Women as Peacemakers in Philippine Film

“Above all, be the heroine of your life, not the victim.” 
― Nora Ephron


It has always been an issue that women are powerless beings. They are often called the “submissive” while men are the “dominant” In the book Fifty Shades of Grey by E.L. James, Anastasia Steele changed Christian Grey’s perception on women as his submissive and that women are objects for pleasure. Anastasia was successful in breaking the taboo that women are just mere followers of men.

In the early Philippine Cinema, women were portrayed to be powerless individuals too. In the film, Tinimbang Ngunit Kulang (Weighed But Found Wanting) by Lino Brocka on the year 1974, Kuala (Lolita Rodriguez) went insane because Cesar (Eddie Garcia) forced to abort their child. On the scene when Kuala was undergoing the process of abortion with the folk healer, you will see that Cesar covers her mouth to prevent her from shouting, he also hold a tight grip on Kuala’s hands that hinders her from escaping the process. With the non-verbal cues presented, it was a clear portrayal that a woman is a powerless and weak individual on the film.




After the abortion, Kuala went insane. It is a symbol that women are emotionally weak because Kuala was not able to handle the loss of her child. Kuala then met Betong Ketong (Mario O’Hara) who then became the father of their child.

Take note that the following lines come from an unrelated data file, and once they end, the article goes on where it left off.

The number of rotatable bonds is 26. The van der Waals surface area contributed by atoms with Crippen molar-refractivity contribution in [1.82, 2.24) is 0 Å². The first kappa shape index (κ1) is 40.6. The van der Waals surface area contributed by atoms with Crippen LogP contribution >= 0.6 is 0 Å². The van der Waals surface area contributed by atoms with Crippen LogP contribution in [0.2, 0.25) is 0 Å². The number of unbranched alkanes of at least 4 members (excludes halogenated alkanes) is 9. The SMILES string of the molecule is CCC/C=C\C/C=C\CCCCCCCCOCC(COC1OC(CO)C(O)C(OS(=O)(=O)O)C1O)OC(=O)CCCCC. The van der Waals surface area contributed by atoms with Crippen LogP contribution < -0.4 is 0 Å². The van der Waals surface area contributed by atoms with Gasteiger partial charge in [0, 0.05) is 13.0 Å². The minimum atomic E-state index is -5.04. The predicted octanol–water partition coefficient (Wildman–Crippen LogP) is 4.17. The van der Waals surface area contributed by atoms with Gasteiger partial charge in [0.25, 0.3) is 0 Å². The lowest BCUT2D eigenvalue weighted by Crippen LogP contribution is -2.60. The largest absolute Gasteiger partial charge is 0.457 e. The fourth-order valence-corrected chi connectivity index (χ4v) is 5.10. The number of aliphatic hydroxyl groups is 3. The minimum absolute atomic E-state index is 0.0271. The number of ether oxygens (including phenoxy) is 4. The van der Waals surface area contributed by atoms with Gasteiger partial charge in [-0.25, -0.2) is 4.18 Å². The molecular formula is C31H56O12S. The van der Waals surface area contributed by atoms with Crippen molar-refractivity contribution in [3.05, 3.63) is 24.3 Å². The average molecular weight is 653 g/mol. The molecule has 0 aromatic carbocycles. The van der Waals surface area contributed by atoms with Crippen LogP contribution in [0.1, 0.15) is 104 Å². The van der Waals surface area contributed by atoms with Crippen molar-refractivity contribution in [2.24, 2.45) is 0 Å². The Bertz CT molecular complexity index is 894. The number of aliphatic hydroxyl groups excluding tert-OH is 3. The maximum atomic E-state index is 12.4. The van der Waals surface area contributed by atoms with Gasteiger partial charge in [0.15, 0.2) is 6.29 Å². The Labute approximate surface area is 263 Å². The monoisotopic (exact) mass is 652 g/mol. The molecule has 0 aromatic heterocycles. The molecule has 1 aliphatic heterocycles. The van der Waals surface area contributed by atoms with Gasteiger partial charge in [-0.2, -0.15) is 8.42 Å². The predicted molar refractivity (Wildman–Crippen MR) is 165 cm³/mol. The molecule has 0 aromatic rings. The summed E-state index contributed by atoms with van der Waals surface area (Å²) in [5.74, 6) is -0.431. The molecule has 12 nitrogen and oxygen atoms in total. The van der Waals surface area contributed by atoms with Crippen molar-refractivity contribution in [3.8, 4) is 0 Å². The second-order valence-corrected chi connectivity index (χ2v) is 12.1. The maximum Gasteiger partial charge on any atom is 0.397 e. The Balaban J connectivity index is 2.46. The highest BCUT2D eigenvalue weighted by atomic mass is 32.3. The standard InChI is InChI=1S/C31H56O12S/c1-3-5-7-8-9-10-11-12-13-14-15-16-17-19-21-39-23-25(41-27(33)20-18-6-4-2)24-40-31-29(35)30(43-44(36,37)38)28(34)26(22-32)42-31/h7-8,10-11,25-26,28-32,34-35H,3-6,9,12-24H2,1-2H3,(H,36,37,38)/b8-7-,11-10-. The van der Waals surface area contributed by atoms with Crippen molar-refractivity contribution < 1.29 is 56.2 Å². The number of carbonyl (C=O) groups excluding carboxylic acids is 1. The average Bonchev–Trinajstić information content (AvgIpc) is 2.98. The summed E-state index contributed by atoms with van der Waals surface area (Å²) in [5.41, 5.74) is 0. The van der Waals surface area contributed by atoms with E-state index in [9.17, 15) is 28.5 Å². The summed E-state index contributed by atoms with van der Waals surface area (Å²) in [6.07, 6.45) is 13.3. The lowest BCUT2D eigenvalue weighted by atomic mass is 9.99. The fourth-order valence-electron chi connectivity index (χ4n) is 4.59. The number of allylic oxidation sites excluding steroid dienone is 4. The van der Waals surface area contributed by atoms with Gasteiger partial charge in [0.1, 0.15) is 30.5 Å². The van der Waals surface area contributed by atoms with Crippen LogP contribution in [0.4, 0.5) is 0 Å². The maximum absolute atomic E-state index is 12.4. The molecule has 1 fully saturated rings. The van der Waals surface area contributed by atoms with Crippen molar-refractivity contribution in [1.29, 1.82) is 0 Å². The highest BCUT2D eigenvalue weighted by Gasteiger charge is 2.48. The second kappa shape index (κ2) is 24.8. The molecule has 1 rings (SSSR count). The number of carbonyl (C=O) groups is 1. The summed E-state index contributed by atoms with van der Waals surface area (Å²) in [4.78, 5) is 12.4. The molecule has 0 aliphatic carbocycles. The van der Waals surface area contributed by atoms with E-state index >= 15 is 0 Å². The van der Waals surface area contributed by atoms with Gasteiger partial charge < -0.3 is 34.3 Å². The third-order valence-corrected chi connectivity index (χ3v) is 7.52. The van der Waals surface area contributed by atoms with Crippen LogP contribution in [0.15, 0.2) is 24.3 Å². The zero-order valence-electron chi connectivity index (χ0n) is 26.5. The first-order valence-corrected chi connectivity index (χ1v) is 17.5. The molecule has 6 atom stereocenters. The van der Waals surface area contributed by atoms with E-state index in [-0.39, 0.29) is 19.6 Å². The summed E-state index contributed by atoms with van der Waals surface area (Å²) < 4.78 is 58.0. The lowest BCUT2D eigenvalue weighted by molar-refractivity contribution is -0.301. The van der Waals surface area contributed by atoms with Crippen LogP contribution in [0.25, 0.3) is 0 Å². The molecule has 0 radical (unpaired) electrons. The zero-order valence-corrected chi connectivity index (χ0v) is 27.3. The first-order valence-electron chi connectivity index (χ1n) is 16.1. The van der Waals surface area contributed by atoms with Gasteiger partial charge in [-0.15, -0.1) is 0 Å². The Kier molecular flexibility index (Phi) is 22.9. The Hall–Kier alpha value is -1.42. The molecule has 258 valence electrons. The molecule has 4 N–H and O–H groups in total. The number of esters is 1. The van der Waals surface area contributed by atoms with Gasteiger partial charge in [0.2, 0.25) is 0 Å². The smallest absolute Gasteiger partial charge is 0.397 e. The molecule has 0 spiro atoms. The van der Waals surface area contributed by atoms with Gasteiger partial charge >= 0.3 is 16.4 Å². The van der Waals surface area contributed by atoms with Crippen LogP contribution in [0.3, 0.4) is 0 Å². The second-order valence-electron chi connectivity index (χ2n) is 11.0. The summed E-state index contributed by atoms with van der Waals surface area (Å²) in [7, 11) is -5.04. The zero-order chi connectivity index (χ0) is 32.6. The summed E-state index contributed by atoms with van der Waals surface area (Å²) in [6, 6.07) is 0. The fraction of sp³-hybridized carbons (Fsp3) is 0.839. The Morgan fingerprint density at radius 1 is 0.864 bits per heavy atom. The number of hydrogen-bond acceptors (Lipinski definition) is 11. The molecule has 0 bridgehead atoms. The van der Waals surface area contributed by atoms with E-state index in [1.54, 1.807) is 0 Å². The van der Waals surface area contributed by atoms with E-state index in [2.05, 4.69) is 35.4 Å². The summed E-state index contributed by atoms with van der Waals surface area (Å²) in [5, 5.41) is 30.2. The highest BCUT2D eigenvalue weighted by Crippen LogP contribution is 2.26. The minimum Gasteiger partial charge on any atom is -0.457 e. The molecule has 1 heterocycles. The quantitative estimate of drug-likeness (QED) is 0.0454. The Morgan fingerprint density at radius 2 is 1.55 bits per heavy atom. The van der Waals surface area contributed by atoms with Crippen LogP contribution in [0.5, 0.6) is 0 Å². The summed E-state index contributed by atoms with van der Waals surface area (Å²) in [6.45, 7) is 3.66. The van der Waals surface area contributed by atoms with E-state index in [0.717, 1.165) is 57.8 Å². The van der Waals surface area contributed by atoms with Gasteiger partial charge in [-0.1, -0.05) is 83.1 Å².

According to Genderlect Theory of Conmunication, there is a difference between the two genders. Women seek connection, men seek status. This may be the reason why we can’t find women as abusing, arrogant and as superior as men on films. Women on Philippine films are often the peacemaker. If you happen to see a film that has a scene of gang war, there is always a woman beside the antagonist male character who will speak sweetly and convince him to keep calm and chill.



Darna, who is a heroine in the Pinoy comics of Mars Ravelo lived during the 1940s is a perfect example how the image of women changed – from being powerless to superheroine. Darna’s mission is to fight and keep the peace in the community. She fought criminals and other villains.

Though women attracts male audiences because of the so called “woman’s body power” Darna’s birth gave the Filipino movie goers a new side of women when she had her first action flight in 1951  in Fernando Poe Senior’s Royal films production- “DARNA” 


One thought on “Women as Peacemakers in Philippine Film

  1. Good comparison on 50 shades and Darna! 🙂 Love it Jen! ❤

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